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Lynne’s worried about a leak...

PUBLISHED: 11:56 14 March 2017 | UPDATED: 15:32 15 March 2017

I am definitely not going to talk about the surprise party... oops

I am definitely not going to talk about the surprise party... oops


It’s her son-in-law’s surprise birthday party... but will Lynne be able to keep it secret?

Surprise party!

It’s not a surprise to me, of course, but at time of writing it is still top secret. No one must tell son-in-law Kev. He is celebrating a significant birthday and daughter Ruth has arranged a surprise party for him.

As a result, I have been trying to avoid speaking to Kev because I am one of those people whose speech by-passes the brain and engages automatic pilot. It was actually Kev’s birthday last Wednesday, a few days before the party, and I just knew I would blab given the smallest opening in the conversation. The ruse for getting him to his party was that he was going to see Ruth sing in a charity concert (she does that from time to time). Already I could feel the pressure of keeping the secret building up.

Should I acknowledge I know about the concert or feign ignorance (who said I don’t need to feign it?).

I worked out that I would have to give Kev his presents on his actual birthday otherwise he would think it was a bit odd. But I wasn’t confident I could see him without letting the cat out of the bag so I made my husband deliver the present because this is what I fear would have happened.

Me: “Happy birthday, Kev!”

Kev: “Thanks.”

Me: “Oh, you’re opening them now, I thought you might save them until... (lamely) your birthday.”

Kev: “It is my birthday.”

Me: “Anyway, I’d better be getting back home... stuff to do.”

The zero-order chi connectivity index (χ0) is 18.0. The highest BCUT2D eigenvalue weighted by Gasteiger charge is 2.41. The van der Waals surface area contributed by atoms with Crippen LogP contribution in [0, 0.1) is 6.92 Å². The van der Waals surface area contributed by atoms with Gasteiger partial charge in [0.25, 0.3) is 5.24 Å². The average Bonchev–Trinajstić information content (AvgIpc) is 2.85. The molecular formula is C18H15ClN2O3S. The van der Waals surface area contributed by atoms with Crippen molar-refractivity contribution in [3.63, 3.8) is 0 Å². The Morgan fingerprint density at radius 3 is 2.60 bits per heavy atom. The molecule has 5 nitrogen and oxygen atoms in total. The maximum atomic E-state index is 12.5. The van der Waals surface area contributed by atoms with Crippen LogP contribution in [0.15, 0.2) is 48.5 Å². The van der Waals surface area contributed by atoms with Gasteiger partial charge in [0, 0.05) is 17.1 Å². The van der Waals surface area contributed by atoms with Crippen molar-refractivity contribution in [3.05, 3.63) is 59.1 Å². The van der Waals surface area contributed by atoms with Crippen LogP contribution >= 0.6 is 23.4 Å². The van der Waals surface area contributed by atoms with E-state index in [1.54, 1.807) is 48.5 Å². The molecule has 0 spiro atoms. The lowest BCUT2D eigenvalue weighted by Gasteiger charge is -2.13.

Kev: “Do you want to stay for a cup of tea?”

Me: “No, thanks, love. Have a lovely birthday and I’ll see you on Saturday.”

See what I mean? Consequently, I had been successfully avoiding Kev until, on the evening before his birthday, there was a knock on the door. It was Ruth AND, oh no, Kev.

I was relieved when Ruth said they couldn’t stay long because they were going shopping. Then, as my husband poured his son-in-law a glass of red wine, Ruth suggested Kev stayed at our house while she went shopping alone. I was terrified of what I might say if I had to make conversation so I volunteered to go to the supermarket with Ruth.

Safely in the car, I breathed a sigh of relief – the danger had passed... for now. When we returned, my husband offered everyone a cup of tea and put the kettle on. Worried that I might have an attack of the galloping verbals I made a counter-suggestion that Ruth and Kev might like to go home now because there was frozen food in the boot and the weather was considerably warmer. Ruth (who knew of my inner turmoil) readily agreed.

When we waved them off, my husband said: “You’ve been very quiet... are you all right?”

“I am now,” I sighed.

I have been to a few surprise parties over the years. On one such occasion, I was a bit over-excited as about 20 of us were hiding in a darkened room and giggling while someone peered out of the window and gave a whispered commentary: “I can see him... he’s coming up the path... any second now.” Then the doorbell rang and I nearly wet myself.

The finest birthday surprise, however, involved our best friends. It was his birthday and his wife invited us over for supper, as a surprise. Now, whether her husband sensed there was something special in the offing, we don’t know but when we arrived, he was in the bath. He had insisted on having a bath, said his wife. So we waited for a while and then, eventually, we heard the bathroom door open and he jauntily descended the stairs wearing naught but a short towelling bathrobe.

“Happy birthday!” we said in unison, whereupon he shot back upstairs and re-emerged a few minutes later with some clothes on.

“I can’t understand it,” said his wife. “He must have seen the vast quantities of pizza and salad in the kitchen.”

We never did find out what he thought his surprise was going to be.

Many years ago, I issued an executive order that under no circumstances should I ever be thrown a surprise party. That edict still stands.


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